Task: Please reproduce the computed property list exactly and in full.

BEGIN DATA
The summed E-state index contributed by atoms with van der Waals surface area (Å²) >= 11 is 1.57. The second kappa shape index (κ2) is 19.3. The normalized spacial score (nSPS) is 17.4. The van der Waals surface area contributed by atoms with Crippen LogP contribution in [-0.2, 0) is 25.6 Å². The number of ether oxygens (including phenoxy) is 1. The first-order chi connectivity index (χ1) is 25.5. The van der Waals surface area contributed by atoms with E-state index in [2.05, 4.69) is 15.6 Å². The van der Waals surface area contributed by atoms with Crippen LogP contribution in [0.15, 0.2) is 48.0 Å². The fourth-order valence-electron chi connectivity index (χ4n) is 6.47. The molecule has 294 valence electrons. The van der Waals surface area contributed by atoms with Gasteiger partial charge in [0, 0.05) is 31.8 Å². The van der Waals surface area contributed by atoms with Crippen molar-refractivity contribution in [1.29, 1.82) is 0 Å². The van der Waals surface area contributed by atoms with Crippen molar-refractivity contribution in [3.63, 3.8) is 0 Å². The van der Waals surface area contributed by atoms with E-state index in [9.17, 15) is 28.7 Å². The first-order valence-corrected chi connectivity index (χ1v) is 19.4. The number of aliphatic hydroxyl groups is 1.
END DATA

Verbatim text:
The summed E-state index contributed by atoms with van der Waals surface area (Å²) >= 11 is 1.57. The second kappa shape index (κ2) is 19.3. The normalized spacial score (nSPS) is 17.4. The van der Waals surface area contributed by atoms with Crippen LogP contribution in [-0.2, 0) is 25.6 Å². The number of ether oxygens (including phenoxy) is 1. The first-order chi connectivity index (χ1) is 25.5. The van der Waals surface area contributed by atoms with E-state index in [2.05, 4.69) is 15.6 Å². The van der Waals surface area contributed by atoms with Crippen LogP contribution in [0.15, 0.2) is 48.0 Å². The fourth-order valence-electron chi connectivity index (χ4n) is 6.47. The molecule has 294 valence electrons. The van der Waals surface area contributed by atoms with Gasteiger partial charge in [0, 0.05) is 31.8 Å². The van der Waals surface area contributed by atoms with Crippen molar-refractivity contribution in [1.29, 1.82) is 0 Å². The van der Waals surface area contributed by atoms with Crippen molar-refractivity contribution in [3.63, 3.8) is 0 Å². The van der Waals surface area contributed by atoms with E-state index in [9.17, 15) is 28.7 Å². The first-order valence-corrected chi connectivity index (χ1v) is 19.4. The number of aliphatic hydroxyl groups is 1.